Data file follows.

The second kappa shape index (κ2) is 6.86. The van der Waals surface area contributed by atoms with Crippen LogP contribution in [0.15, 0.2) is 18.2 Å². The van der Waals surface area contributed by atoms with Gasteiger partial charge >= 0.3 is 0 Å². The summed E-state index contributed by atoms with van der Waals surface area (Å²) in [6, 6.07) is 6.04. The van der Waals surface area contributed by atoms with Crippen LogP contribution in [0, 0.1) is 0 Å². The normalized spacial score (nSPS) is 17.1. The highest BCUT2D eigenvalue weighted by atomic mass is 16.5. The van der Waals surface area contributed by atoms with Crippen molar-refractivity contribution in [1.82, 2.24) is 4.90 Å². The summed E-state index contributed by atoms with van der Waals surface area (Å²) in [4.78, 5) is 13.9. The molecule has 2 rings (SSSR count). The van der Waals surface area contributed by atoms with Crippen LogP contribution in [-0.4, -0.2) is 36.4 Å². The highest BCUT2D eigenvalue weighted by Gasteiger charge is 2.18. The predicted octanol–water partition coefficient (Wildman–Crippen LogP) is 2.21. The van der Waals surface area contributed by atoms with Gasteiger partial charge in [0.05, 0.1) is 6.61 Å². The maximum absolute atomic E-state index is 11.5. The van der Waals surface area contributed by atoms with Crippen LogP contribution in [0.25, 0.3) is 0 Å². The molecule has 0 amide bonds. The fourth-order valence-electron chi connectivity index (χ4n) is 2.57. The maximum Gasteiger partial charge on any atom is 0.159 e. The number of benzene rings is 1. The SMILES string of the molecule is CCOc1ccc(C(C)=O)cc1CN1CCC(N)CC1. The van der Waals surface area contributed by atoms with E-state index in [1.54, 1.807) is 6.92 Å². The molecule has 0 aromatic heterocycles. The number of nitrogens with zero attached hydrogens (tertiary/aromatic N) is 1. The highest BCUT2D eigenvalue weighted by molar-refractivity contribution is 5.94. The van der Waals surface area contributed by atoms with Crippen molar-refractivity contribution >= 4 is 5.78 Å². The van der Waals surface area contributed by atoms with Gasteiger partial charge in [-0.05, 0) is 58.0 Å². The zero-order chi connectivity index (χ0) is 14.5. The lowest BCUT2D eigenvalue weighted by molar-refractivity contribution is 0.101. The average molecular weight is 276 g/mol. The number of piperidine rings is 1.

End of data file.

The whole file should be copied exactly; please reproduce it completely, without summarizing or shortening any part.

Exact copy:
The second kappa shape index (κ2) is 6.86. The van der Waals surface area contributed by atoms with Crippen LogP contribution in [0.15, 0.2) is 18.2 Å². The van der Waals surface area contributed by atoms with Gasteiger partial charge >= 0.3 is 0 Å². The summed E-state index contributed by atoms with van der Waals surface area (Å²) in [6, 6.07) is 6.04. The van der Waals surface area contributed by atoms with Crippen LogP contribution in [0, 0.1) is 0 Å². The normalized spacial score (nSPS) is 17.1. The highest BCUT2D eigenvalue weighted by atomic mass is 16.5. The van der Waals surface area contributed by atoms with Crippen molar-refractivity contribution in [1.82, 2.24) is 4.90 Å². The summed E-state index contributed by atoms with van der Waals surface area (Å²) in [4.78, 5) is 13.9. The molecule has 2 rings (SSSR count). The van der Waals surface area contributed by atoms with Crippen LogP contribution in [-0.4, -0.2) is 36.4 Å². The highest BCUT2D eigenvalue weighted by Gasteiger charge is 2.18. The predicted octanol–water partition coefficient (Wildman–Crippen LogP) is 2.21. The van der Waals surface area contributed by atoms with Gasteiger partial charge in [0.05, 0.1) is 6.61 Å². The maximum absolute atomic E-state index is 11.5. The van der Waals surface area contributed by atoms with Crippen LogP contribution in [0.25, 0.3) is 0 Å². The molecule has 0 amide bonds. The fourth-order valence-electron chi connectivity index (χ4n) is 2.57. The maximum Gasteiger partial charge on any atom is 0.159 e. The number of benzene rings is 1. The SMILES string of the molecule is CCOc1ccc(C(C)=O)cc1CN1CCC(N)CC1. The van der Waals surface area contributed by atoms with E-state index in [1.54, 1.807) is 6.92 Å². The molecule has 0 aromatic heterocycles. The number of nitrogens with zero attached hydrogens (tertiary/aromatic N) is 1. The highest BCUT2D eigenvalue weighted by molar-refractivity contribution is 5.94. The van der Waals surface area contributed by atoms with Crippen molar-refractivity contribution >= 4 is 5.78 Å². The van der Waals surface area contributed by atoms with Gasteiger partial charge in [-0.05, 0) is 58.0 Å². The zero-order chi connectivity index (χ0) is 14.5. The lowest BCUT2D eigenvalue weighted by molar-refractivity contribution is 0.101. The average molecular weight is 276 g/mol. The number of piperidine rings is 1.